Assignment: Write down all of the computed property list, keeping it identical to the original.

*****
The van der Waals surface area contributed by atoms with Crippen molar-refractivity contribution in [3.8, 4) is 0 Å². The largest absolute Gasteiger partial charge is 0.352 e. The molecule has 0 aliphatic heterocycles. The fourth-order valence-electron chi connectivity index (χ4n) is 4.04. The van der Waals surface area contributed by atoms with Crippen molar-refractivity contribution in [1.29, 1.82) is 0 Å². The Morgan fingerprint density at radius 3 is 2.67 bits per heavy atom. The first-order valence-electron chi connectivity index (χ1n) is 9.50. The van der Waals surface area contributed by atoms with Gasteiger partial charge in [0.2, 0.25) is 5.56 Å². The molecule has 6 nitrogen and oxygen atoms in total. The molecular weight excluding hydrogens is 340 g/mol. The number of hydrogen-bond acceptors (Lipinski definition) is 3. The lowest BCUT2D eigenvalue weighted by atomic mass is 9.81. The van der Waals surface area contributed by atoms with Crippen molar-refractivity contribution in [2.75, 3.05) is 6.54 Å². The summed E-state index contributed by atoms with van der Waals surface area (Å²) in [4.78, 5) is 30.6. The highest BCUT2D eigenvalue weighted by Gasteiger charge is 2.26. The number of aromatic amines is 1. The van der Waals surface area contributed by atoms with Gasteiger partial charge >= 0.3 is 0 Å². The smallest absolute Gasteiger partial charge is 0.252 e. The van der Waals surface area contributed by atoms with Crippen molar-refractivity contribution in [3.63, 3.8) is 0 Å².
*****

The van der Waals surface area contributed by atoms with Crippen molar-refractivity contribution in [3.8, 4) is 0 Å². The largest absolute Gasteiger partial charge is 0.352 e. The molecule has 0 aliphatic heterocycles. The fourth-order valence-electron chi connectivity index (χ4n) is 4.04. The van der Waals surface area contributed by atoms with Crippen molar-refractivity contribution in [1.29, 1.82) is 0 Å². The Morgan fingerprint density at radius 3 is 2.67 bits per heavy atom. The first-order valence-electron chi connectivity index (χ1n) is 9.50. The van der Waals surface area contributed by atoms with Gasteiger partial charge in [0.2, 0.25) is 5.56 Å². The molecule has 6 nitrogen and oxygen atoms in total. The molecular weight excluding hydrogens is 340 g/mol. The number of hydrogen-bond acceptors (Lipinski definition) is 3. The lowest BCUT2D eigenvalue weighted by atomic mass is 9.81. The van der Waals surface area contributed by atoms with Crippen molar-refractivity contribution in [2.75, 3.05) is 6.54 Å². The summed E-state index contributed by atoms with van der Waals surface area (Å²) in [4.78, 5) is 30.6. The highest BCUT2D eigenvalue weighted by Gasteiger charge is 2.26. The number of aromatic amines is 1. The van der Waals surface area contributed by atoms with Gasteiger partial charge >= 0.3 is 0 Å². The smallest absolute Gasteiger partial charge is 0.252 e. The van der Waals surface area contributed by atoms with Crippen molar-refractivity contribution in [3.63, 3.8) is 0 Å².